Elder Fraud: A Focus for the SEC and DOJ

SEC Enforcement has been focused on the Main Street investor for years. The results of that focus, which includes elder fraud, has been increasing numbers of offering fraud cases and actions which involve investment advisers.

The Department of Justice also has initiatives centered on elder care and fraud. On October 20, 2020 the Department issued its Annual Report to Congress on its Work to Combat Elder Fraud and Abuse. The report discusses the Department’s Elder Fraud Sweep. As a result of this effort over 400 defendants were charged in cases tied to over $1 billion in losses. The Department also launched the National Elder Fraud Hotline, managed by the Office of Victims of Crimes. The Report also discusses the Nursing Home Initiative which is designed to investigate and prosecute nursing homes that provide grossly substandard care to their residents (here).

A recent case concluded by the U.S. Attorney’s Office in the Southern District of New York that focused on elder fraud illustrates the type of cases being brought and the potential harm — U.S. v. Ziskind, No. 1:18-cr-00375 (S.D.N.Y.). That case named as a defendant, Vladimir Ziskin, a former registered representative.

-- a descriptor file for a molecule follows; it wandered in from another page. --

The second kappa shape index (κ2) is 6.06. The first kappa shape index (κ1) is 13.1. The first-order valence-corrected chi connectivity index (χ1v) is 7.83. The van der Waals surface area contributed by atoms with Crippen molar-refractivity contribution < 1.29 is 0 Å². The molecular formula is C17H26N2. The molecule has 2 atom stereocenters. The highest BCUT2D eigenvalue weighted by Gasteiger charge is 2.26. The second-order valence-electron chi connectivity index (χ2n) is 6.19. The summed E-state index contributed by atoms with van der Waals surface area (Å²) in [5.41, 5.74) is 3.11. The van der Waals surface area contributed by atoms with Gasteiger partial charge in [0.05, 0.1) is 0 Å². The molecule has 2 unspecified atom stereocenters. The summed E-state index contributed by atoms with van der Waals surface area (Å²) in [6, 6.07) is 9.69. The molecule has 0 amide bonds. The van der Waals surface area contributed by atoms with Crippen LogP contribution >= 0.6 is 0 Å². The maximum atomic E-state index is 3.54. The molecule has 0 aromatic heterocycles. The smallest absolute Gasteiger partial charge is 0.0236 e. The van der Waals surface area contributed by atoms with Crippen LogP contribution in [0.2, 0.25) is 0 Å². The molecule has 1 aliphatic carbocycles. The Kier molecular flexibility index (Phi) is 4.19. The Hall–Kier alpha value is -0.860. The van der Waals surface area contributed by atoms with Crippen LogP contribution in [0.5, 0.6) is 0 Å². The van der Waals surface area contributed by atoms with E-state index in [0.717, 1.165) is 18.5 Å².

Mr. Ziskind was sentenced last week to serve 28 months in prison for selling worthless stock to largely elderly clients. He had previously pleaded guilty to one count of securities fraud and one count of securities fraud conspiracy.

The charges were based on a fraudulent scheme that began in 2014. In connection with the scheme Mr. Ziskind and/or his co-defendant used an alias to telephone elderly clients and convince them with fabricated claims to invest in worthless stock. For example, at times the potential investors were told that a particular firm was about to conduct an IPO, suggesting it was a good investment. The statements were false. Similar fraudulent pitches were recorded. In addition to the prison term, the Court directed Defendant Ziskind to pay a forfeiture money judgment in the amount of $732,018. The DOJ report to Congress chronicles numerous other actions targeting elder citizens.

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